This French horror film has already become somewhat of a cult classic. Released in Europe in 2003, the gory film recently made the top 50 horror films list conducted by TOTAL FILM magazine.

Marie (Cécile De France, 2004's AROUND THE WORLD IN 80 DAYS) is traveling with her friend Alex (Maïwenn Le Besco, THE FIFTH ELEMENT) to Alex's parent's house in the country. For a short film, the beginning seems to be padded a bit with a lame scene in a cornfield. As the girls settle in at the farmhouse, we are introduced to the killer (Philippe Nahon, IRREVERSIBLE), who has a fetish for decapitated heads. When the killer arrives at the house, he butchers Alex's family one by one. It's extremely bloody and violent. Marie desperately tries to avoid the killer and save Alex.


DOWNFALL (2004) (****)

By Rick DeMott | Wednesday, November 16, 2005 at 3:55pm

This film was nominated for the Academy Award for best foreign language film for 2004. It’s the first German film to tackle the topic of the Nazis, chronicling the last days of the Third Reich as a paranoid Adolf Hitler desperately clung to the hope of victory and his sanity.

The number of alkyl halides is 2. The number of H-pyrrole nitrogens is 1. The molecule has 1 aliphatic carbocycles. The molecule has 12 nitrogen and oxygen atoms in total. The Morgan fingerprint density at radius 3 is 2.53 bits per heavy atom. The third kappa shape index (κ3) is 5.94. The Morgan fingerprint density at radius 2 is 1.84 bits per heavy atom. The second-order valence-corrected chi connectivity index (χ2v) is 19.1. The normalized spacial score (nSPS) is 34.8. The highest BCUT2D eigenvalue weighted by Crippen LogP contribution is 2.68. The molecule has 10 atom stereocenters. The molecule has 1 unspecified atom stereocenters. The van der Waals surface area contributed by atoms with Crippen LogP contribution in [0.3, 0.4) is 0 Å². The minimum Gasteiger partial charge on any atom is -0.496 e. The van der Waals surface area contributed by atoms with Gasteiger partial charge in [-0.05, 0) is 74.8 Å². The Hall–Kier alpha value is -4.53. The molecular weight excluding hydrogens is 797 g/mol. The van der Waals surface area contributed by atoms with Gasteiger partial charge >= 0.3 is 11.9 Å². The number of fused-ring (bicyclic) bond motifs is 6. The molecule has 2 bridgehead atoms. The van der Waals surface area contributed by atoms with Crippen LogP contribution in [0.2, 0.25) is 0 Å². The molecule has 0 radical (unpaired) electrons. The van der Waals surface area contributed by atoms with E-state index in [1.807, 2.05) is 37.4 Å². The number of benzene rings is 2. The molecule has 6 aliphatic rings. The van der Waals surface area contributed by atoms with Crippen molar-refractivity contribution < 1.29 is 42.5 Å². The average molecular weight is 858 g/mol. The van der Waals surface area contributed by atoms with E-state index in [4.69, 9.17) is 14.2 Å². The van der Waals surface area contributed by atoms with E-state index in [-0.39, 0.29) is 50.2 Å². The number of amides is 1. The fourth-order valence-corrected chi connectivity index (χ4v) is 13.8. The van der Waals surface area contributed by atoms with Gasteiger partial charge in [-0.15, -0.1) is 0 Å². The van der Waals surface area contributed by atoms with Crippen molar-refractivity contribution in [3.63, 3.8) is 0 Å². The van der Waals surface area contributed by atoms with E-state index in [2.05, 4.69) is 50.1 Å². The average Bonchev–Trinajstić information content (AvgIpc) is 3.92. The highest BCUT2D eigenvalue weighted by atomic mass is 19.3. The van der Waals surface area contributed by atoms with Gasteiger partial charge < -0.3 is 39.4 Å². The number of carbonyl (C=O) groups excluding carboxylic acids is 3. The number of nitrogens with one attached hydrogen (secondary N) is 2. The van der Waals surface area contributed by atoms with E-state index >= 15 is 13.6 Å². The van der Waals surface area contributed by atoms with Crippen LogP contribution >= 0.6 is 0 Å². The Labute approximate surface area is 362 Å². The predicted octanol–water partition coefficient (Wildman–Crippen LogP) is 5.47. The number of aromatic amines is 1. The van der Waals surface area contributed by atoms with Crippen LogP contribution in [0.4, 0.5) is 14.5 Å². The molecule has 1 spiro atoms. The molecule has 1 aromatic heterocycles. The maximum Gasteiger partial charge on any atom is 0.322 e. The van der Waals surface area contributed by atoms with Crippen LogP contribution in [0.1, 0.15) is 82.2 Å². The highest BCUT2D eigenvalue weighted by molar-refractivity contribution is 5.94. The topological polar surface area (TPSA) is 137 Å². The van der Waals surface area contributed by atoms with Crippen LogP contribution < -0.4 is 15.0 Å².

The film was controversial and a huge box office success in Germany. It was controversial because it attempts to present Hitler as an evil human not just a caricatured monster. Those who have discovered the film know how good it is. On the invaluable movie website, readers currently rank this film as the 56th best film of all time.

Bruno Ganz (WINGS OF DESIRE) is magnificent as the Fuhrer, who is kind and respectful to his loyal servants, but enraged with irrational hatred, racism and anger. Our point of view for the film is Hilter’s secretary Traudl Junge (Alexandra Maria Lara), who in real life has written a book about her experiences and participated in a documentary called BLIND SPOT right before her death. She claims that she knew nothing of the atrocities the Nazis carried out, but many feel that she must have known something and could not bring herself to admit it.



By Rick DeMott | Wednesday, November 16, 2005 at 3:46pm

All the word about this film centered on the strange performance of Johnny Depp. I liked it and therefore I liked the film. It’s not nearly as good as the original, but it is a thoroughly entertaining re-envisioning of the classic tale.

Charlie (Freddie Highmore, FINDING NEVERLAND) is a good kid (maybe a bit too good). He is part of a loving family. They are poor, but his parents (Helena Bonham Carter, FIGHT CLUB, & Noah Taylor, SHINE) try their best. His Grandpa Joe (David Kelly, WAKING NED DEVINE) has a love for the Wonka Chocolate factory just as much as Charlie does and they get very excited when its announced that Willy Wonka (Depp) will give out five golden tickets allowing five lucky kids and one guardian each to visit the wondrous factory.



By Rick DeMott | Wednesday, November 16, 2005 at 3:35pm